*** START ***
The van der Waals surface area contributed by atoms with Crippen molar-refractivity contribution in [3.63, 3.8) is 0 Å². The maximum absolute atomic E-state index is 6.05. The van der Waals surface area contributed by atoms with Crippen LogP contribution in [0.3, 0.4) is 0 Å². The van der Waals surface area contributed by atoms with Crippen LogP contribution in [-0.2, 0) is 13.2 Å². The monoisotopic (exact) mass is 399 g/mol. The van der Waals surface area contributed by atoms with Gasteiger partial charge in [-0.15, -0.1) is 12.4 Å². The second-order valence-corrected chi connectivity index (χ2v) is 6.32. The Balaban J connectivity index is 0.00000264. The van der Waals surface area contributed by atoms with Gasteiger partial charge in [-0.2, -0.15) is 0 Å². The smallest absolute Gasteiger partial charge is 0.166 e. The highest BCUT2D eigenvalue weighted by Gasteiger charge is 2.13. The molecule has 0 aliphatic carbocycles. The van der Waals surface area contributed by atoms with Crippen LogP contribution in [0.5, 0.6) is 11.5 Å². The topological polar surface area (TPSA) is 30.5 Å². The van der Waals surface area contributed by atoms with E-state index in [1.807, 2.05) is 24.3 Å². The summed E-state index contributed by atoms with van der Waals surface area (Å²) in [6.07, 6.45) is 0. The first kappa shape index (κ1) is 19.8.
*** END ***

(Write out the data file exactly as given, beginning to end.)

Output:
The van der Waals surface area contributed by atoms with Crippen molar-refractivity contribution in [3.63, 3.8) is 0 Å². The maximum absolute atomic E-state index is 6.05. The van der Waals surface area contributed by atoms with Crippen LogP contribution in [0.3, 0.4) is 0 Å². The van der Waals surface area contributed by atoms with Crippen LogP contribution in [-0.2, 0) is 13.2 Å². The monoisotopic (exact) mass is 399 g/mol. The van der Waals surface area contributed by atoms with Gasteiger partial charge in [-0.15, -0.1) is 12.4 Å². The second-order valence-corrected chi connectivity index (χ2v) is 6.32. The Balaban J connectivity index is 0.00000264. The van der Waals surface area contributed by atoms with Gasteiger partial charge in [-0.2, -0.15) is 0 Å². The smallest absolute Gasteiger partial charge is 0.166 e. The highest BCUT2D eigenvalue weighted by Gasteiger charge is 2.13. The molecule has 0 aliphatic carbocycles. The van der Waals surface area contributed by atoms with Crippen LogP contribution in [0.5, 0.6) is 11.5 Å². The topological polar surface area (TPSA) is 30.5 Å². The van der Waals surface area contributed by atoms with E-state index in [1.807, 2.05) is 24.3 Å². The summed E-state index contributed by atoms with van der Waals surface area (Å²) in [6.07, 6.45) is 0. The first kappa shape index (κ1) is 19.8.